It was hard to turn anywhere last week and not see news or commentary about Avaya. Their CEO announced that Avaya is in “advanced discussions with multiple parties” for a “strategic transaction” and that the process will be concluded in 30 days. As the behemoth of the call center industry, with $3B in revenue and 150,000 customers, whatever this move will be, it will have broad repercussions. We wrote about it last week.
While we wait for the shoe to drop, here’s a quick summary of comments from around the industry.
Bloomberg Video on the Mitel Bid
It was widely reported that Mitel made an offer of $20/share to acquire Mitel. But it’s not a straight forward acquisition. Mitel is proposing a complicated switch-a-roo where they move all of their assets into Avaya’s public entity, and add some cash. Then, after the dust settles, they say it will be as if they paid $20/share. Here is a video of Bloomberg analyst Ed Hammond discussing it:
It’s been a Long Road
[This is] simply about financial restructuring and managing down the legacy products while trying not to lose too many customers. Remember Avaya used to be part of Lucent, back in the day when telco switches were ‘down-sized’ for enterprise consumption. Nortel did the same thing, and Avaya bought those assets in 2009 … In my opinion breaking up is the only sensible option … Avaya’s whole portfolio is a complicated, multiple overlapping product mess from lots of acquisitions.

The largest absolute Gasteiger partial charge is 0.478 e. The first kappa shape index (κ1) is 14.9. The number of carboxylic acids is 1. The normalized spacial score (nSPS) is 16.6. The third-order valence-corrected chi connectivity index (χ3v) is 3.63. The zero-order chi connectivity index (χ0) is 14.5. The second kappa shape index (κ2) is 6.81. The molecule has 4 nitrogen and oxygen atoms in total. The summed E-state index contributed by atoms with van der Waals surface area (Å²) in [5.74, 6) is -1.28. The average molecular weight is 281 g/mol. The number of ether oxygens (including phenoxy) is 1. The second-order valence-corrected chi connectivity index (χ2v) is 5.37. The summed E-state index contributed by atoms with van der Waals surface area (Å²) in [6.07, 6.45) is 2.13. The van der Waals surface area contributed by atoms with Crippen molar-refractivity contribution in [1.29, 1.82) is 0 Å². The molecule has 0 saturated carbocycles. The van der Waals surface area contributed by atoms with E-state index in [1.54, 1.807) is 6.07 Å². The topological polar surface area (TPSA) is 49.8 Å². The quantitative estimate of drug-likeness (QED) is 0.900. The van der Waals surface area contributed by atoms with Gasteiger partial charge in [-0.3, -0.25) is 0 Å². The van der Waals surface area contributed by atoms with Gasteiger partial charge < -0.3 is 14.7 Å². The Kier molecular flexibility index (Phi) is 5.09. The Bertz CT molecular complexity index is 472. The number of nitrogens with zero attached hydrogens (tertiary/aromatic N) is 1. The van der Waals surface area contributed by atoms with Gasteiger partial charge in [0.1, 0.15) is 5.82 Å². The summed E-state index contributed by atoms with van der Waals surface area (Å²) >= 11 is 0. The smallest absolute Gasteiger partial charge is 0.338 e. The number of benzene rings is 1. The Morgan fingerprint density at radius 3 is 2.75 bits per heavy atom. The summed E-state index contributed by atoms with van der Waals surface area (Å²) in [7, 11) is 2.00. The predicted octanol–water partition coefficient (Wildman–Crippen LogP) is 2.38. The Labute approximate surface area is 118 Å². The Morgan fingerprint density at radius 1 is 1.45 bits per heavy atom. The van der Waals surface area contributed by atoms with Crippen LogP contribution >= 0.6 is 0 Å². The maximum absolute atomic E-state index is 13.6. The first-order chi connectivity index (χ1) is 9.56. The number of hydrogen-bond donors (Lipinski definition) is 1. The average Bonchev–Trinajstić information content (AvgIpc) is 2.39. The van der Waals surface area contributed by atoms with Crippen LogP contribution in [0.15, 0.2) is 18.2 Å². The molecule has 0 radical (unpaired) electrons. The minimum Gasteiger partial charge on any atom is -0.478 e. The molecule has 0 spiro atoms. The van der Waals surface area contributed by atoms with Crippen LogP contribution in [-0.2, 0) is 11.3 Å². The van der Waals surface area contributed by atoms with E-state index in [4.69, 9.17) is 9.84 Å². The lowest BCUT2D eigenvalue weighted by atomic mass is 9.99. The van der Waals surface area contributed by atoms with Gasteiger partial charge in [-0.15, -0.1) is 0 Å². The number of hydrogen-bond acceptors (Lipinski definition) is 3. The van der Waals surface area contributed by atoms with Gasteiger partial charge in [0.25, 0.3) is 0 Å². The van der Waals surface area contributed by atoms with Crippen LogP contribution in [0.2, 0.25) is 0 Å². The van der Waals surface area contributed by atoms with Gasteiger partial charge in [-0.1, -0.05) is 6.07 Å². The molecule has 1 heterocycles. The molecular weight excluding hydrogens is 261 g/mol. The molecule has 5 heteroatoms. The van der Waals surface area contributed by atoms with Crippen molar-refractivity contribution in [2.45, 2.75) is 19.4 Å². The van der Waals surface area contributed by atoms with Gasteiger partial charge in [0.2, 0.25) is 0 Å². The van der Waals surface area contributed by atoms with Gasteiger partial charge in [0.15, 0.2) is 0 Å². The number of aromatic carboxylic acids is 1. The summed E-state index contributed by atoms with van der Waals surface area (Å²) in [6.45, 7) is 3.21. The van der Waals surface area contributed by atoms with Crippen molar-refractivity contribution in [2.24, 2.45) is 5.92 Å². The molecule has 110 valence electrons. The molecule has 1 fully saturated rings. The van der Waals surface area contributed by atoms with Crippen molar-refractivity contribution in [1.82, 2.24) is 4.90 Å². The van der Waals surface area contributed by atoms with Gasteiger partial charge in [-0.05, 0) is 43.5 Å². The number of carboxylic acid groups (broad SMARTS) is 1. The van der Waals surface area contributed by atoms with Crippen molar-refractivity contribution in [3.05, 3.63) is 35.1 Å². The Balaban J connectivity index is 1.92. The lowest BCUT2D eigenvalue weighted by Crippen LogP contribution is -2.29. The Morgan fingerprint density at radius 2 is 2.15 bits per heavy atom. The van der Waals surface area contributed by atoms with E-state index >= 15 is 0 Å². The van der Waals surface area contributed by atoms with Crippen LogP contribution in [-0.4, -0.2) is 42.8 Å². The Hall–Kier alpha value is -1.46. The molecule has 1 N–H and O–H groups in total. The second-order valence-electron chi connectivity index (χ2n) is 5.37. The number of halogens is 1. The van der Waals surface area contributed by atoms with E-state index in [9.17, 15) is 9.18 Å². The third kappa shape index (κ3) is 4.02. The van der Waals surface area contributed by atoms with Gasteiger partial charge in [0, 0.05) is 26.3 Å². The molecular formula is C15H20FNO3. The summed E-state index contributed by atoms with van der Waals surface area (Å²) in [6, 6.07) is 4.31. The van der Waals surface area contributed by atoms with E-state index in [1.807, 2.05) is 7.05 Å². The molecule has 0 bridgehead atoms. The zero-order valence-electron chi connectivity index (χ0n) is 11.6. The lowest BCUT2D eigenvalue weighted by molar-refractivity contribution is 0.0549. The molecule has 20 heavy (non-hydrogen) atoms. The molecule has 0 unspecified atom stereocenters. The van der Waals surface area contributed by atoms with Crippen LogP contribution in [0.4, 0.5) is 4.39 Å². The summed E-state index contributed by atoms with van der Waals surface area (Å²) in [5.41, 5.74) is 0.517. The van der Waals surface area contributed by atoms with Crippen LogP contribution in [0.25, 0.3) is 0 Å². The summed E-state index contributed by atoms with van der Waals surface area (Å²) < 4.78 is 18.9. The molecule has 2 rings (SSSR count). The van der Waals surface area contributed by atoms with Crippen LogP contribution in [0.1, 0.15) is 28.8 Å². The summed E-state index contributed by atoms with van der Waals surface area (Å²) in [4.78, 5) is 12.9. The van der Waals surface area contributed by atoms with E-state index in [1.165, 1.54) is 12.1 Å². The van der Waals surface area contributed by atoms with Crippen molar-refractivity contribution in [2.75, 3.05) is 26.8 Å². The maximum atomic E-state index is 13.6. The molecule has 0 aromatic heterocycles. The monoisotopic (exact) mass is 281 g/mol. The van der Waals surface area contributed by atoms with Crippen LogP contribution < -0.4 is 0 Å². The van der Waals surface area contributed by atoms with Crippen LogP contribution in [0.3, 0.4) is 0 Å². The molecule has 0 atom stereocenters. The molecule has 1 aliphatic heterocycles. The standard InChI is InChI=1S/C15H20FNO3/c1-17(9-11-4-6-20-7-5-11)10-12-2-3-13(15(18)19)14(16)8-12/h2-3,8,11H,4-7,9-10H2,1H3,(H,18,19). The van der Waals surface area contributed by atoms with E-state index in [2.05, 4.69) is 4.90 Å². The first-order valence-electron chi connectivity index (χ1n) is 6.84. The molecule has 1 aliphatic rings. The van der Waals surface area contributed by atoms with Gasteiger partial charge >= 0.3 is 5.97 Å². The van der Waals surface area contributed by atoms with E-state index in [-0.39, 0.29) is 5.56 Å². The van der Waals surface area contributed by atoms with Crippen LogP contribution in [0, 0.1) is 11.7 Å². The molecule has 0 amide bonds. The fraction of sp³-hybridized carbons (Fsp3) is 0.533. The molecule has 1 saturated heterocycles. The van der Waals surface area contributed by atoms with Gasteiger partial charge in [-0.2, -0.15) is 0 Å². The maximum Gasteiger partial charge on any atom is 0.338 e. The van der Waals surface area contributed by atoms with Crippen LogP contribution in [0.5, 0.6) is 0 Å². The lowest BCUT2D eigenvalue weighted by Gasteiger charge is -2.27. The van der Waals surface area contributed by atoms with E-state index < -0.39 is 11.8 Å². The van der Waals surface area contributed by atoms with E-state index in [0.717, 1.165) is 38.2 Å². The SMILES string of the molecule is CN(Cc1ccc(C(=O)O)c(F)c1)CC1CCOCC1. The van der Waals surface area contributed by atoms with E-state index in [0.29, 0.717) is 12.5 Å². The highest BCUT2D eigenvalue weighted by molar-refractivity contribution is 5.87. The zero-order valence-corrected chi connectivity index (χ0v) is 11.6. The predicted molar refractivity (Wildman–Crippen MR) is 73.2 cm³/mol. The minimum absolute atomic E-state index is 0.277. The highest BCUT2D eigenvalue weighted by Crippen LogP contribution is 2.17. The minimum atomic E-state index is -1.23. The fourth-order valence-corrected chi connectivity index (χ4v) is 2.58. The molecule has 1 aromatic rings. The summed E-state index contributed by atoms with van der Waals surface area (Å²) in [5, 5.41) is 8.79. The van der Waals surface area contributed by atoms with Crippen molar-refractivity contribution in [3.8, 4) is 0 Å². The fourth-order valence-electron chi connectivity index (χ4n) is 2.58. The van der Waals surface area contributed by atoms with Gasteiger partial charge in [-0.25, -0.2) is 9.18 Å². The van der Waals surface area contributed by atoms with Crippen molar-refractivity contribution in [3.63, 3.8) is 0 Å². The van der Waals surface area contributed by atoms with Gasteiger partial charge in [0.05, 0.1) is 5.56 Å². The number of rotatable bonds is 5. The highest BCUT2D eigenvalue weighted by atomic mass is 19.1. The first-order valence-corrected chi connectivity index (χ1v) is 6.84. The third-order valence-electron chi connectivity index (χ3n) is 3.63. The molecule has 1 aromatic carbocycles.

– Alan Quayle’s CXTech newsletter
Their history is a long one indeed. Here’s a quick road map:
Some Other Thoughts
One of my first thoughts was about [The Avaya-Mitel merger] what this could mean to cloud contact center player Talkdesk … Both Avaya and Mitel have had limited traction moving predominantly premises-based customers to a modern cloud contact center solution … Mitel made a bold contact center move in April, announcing that it would partner with Talkdesk …
– Sheila McGee-Smith in NoJitter
Mitel has done a good job of absorbing companies its own size, but going after something bigger than them would be more ambitious, and it would be a challenge to make all those pieces fit and those cultures fit. And the channel is a big one, to rationalize all of that.
– Jon Arnold in Channel Partners Online
There’s also a good chance Avaya remains public and independent. I can’t quite decide if being public is a benefit or liability. The traditional school of thought is private is best during times of transformation. On the other hand, I think being public might be what Mitel values about Avaya.
– Dave Michels in TalkingPointz
Mitel and Avaya both have well-established dealer and agent channels, experience in managing national and international accounts, and proven track records with most industries and customer segments. Partners have been commenting about Mitel-Avaya being a powerful alternative to Microsoft-Cisco and a welcome development in the telco industry.
– Jay McBain in Channel Partners Online
Our Earlier Avaya coverage:
- Read: “Ghost of Nortel Returns Comes Home“
- Read: “Avaya’s Annual Show Highlights Strength, New Directions”
- Read: “1 Year After Bankruptcy, Strong Signals from Avaya”